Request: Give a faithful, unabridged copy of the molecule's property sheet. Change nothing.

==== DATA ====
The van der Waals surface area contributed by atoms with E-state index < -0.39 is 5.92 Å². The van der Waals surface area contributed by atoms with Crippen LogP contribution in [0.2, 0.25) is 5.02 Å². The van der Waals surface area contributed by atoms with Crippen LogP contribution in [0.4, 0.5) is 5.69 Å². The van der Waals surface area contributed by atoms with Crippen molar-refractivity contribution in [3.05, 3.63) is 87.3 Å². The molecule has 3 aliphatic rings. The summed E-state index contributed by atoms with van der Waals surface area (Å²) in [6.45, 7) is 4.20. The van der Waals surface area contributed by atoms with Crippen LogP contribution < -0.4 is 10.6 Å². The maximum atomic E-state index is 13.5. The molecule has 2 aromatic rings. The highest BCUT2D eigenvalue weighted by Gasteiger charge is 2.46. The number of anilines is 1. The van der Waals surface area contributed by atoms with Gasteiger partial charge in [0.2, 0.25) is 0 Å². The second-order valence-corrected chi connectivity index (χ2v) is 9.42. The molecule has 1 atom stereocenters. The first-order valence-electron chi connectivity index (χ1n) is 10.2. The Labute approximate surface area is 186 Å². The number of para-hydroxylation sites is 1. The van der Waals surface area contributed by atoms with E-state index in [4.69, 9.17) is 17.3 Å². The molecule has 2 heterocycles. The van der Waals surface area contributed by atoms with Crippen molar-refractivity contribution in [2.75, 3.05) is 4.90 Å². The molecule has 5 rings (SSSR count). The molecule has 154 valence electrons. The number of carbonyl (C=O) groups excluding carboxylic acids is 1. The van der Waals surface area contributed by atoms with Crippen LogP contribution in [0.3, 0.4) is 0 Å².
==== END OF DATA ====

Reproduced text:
The van der Waals surface area contributed by atoms with E-state index < -0.39 is 5.92 Å². The van der Waals surface area contributed by atoms with Crippen LogP contribution in [0.2, 0.25) is 5.02 Å². The van der Waals surface area contributed by atoms with Crippen LogP contribution in [0.4, 0.5) is 5.69 Å². The van der Waals surface area contributed by atoms with Crippen molar-refractivity contribution in [3.05, 3.63) is 87.3 Å². The molecule has 3 aliphatic rings. The summed E-state index contributed by atoms with van der Waals surface area (Å²) in [6.45, 7) is 4.20. The van der Waals surface area contributed by atoms with Crippen LogP contribution < -0.4 is 10.6 Å². The maximum atomic E-state index is 13.5. The molecule has 2 aromatic rings. The highest BCUT2D eigenvalue weighted by Gasteiger charge is 2.46. The number of anilines is 1. The van der Waals surface area contributed by atoms with Gasteiger partial charge in [0.2, 0.25) is 0 Å². The second-order valence-corrected chi connectivity index (χ2v) is 9.42. The molecule has 1 atom stereocenters. The first-order valence-electron chi connectivity index (χ1n) is 10.2. The Labute approximate surface area is 186 Å². The number of para-hydroxylation sites is 1. The van der Waals surface area contributed by atoms with E-state index in [4.69, 9.17) is 17.3 Å². The molecule has 2 heterocycles. The van der Waals surface area contributed by atoms with Crippen molar-refractivity contribution in [2.75, 3.05) is 4.90 Å². The molecule has 5 rings (SSSR count). The molecule has 154 valence electrons. The number of carbonyl (C=O) groups excluding carboxylic acids is 1. The van der Waals surface area contributed by atoms with Crippen LogP contribution in [0.3, 0.4) is 0 Å².